5 Alcohol-Free Spirits to Try in 2021
Published on January 9, 2021
Last updated January 12, 2021
By Ariel Knutson
If you’ve decided to start 2021 with a booze-free month, or even if you’ve just resolved to drink a little bit less, we applaud you. Less alcohol (like less sugar) is undoubtedly a good thing. That said, Dry January doesn’t have to mean boring old sparkling water. In fact, you don’t ever need to suffer through another uninspired glass of club soda again. In the last few years, the market for alcohol-free spirits has exploded. The result? Today you can find delicious and complex replacements that can be used as building blocks for mixed drinks, or to simply enjoy on their own.
Here, we’ve gathered the five best options to try in 2021. All are ingredient-focused and are impressive in their craft. No hangover included.
Seedlip is arguably the most popular and wildly-available alcohol-free spirits brand in the United States. The botanical-heavy drinks come in three different blends: citrus, herbal, and aromatic. They’re subtler than the other options on this list, and I think are best served with something that let’s their taste shine — like tonic, club soda, or ginger ale. I particularly enjoy the herbal spirit, Seedlip Garden 108. It’s meant to taste like a “celebration of the English countryside” and has notes of green pea, hay, rosemary, spearmint, hops, and thyme. I think it would be an excellent replacement for gin in a Cucumber Collins.
This Instagram-darling has only been around since June of 2020, but it’s quickly becoming one of the most popular non-alcoholic aperitifs on the market. Glossier alum Melanie Masarin created the brand to “change the way we think about drinking and socializing,” and she was inspired by the homemade limoncello her family used to drink during summers spent around the Mediterranean. Made with lemon balm, gentian root. Riesling grapes, fig, rosemary, and yuzu, the drink is deeply herbal, with a delightful citrus kick. Ghia can be enjoyed by itself, mixed into a drink, or, my personal favorite, served with a splash of seltzer.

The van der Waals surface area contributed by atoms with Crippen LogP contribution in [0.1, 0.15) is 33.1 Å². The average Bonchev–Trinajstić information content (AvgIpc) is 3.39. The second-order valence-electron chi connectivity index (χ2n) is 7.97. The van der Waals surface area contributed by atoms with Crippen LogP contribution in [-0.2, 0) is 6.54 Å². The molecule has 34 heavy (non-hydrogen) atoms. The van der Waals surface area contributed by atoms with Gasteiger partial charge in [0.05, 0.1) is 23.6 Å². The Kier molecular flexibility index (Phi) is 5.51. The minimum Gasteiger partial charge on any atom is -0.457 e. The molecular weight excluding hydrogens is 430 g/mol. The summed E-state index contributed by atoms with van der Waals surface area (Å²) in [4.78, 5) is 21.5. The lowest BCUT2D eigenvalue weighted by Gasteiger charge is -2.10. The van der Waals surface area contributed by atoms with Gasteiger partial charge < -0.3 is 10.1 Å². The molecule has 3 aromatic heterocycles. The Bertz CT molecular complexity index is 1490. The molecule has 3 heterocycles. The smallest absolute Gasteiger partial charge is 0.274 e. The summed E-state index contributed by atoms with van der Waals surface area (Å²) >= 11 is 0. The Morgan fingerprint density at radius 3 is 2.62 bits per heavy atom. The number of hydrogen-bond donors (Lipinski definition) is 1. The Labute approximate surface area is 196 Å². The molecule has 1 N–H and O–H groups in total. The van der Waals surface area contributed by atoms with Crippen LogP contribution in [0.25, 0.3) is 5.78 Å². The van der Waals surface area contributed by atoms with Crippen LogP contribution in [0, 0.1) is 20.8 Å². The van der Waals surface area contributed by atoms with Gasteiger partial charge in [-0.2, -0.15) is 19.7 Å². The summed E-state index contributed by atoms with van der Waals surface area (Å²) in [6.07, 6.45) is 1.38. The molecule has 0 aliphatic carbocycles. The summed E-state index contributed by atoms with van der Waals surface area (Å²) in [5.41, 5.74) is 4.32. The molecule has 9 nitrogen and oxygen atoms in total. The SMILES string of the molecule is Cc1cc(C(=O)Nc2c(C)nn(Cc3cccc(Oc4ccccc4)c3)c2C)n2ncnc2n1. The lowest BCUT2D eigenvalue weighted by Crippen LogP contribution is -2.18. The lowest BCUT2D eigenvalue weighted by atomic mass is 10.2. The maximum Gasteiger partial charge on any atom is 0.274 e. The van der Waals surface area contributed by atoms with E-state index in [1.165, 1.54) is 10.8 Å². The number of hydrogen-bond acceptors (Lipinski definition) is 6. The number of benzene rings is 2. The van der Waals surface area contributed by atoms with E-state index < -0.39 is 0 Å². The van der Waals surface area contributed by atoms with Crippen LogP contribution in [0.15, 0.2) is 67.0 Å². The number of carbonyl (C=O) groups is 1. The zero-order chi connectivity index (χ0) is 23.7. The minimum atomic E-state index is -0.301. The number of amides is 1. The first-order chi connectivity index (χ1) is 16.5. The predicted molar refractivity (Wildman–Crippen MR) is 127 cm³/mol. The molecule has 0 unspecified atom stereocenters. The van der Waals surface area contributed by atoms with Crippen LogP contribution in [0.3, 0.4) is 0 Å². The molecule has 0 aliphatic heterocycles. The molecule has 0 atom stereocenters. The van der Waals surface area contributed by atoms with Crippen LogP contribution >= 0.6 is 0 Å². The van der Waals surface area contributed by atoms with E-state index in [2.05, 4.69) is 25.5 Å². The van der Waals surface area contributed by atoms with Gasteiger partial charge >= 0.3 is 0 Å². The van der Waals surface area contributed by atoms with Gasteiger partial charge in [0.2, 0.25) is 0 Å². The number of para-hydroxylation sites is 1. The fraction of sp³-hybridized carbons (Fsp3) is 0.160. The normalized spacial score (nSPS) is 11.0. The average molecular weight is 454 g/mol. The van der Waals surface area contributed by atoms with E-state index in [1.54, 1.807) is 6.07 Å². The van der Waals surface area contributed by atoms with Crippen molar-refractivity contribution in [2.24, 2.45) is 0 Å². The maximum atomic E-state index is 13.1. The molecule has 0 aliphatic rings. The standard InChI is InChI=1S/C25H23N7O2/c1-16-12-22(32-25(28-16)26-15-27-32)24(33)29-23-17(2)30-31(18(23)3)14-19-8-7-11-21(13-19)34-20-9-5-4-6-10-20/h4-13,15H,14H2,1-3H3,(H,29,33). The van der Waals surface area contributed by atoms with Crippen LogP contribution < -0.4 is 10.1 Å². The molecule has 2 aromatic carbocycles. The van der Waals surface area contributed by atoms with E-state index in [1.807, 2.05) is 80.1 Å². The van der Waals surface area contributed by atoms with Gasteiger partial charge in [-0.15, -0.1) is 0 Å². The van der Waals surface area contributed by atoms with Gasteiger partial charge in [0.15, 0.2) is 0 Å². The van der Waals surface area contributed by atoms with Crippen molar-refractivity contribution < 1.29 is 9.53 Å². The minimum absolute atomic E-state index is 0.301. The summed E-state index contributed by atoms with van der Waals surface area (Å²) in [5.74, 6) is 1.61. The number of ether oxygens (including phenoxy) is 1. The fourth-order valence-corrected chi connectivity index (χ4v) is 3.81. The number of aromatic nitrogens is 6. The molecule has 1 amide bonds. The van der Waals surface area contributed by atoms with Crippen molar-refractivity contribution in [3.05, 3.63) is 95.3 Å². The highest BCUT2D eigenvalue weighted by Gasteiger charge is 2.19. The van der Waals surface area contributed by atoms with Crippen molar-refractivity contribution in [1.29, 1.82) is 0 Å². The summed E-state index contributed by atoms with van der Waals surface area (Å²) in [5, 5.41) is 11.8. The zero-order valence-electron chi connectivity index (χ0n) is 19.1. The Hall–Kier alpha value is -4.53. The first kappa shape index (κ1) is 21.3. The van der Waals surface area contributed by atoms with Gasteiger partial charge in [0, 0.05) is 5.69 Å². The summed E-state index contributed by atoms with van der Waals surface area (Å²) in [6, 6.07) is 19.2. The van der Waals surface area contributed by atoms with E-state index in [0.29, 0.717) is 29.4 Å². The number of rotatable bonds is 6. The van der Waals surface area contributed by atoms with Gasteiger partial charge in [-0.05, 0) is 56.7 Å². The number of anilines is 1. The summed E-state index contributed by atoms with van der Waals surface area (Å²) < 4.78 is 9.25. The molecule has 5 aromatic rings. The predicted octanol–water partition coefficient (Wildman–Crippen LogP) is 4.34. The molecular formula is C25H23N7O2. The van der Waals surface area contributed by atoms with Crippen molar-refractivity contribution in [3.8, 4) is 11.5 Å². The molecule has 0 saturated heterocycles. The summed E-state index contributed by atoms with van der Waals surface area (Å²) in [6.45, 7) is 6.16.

Kin is more than just a zero-proof spirit. The brand markets itself as the world’s first euphoric, which is a “non-alcoholic spirit that appeals to all your senses.” Basically, it’s intended to boost your mood with the help of adaptogens, nootropics, and botanics. Kin currently has three different offerings: High Rhode (an herby, tart spirit for social occasions), Dream Light (a nightcap to help you sleep), and Kin Spritz (a grab-and-go, citrus-y option). I particularly liked the Dream Light, which I drank on ice with a little almond milk. Made with things like oak extract, clove, ginger, cinnamon, and reishi mushroom (an adaptogen for stress relief), it tastes like gingerbread and chai had a child. That might sound weird, but it was shockingly good. The drink also has a small amount of melatonin to help you drift off to dreamland.
If you want a non-alcoholic spirit that mimics the real thing, this is the brand for you. The Australian company has a huge range of beverages including American Malt, Aperitif Rosso, and Dry London Spirit. My favorite, however, is the Italian Orange which smells just like Campari. It’s lightly sweet and tastes of blood oranges. It’s great with seltzer as a faux Campari soda. Lyre’s also makes it easy to mix and match their drinks by selling sets to create non-alcoholic Manhattans, Negronis, and Jungle Birds.
I’m cheating a little bit by including Curious Elixirs on this list, because it’s billed as a booze-free cocktail. But I would argue that spiritually, it feels more in line with the above drinks because it’s more “spirit”-forward than other non-alcoholic cocktails I’ve tried. Each carbonated drink is a blend of juices, herbs, adaptogens, and root extracts. The brand has five blends, two which are limited-release. The drink that made me fall in love with Curious Elixirs is their take on a Dark & Stormy (No.2). The ginger makes the drink spicy, while the pineapple adds a subtle sweetness. The drink also includes damiana, an herb traditionally used as a relaxant and mood stimulant.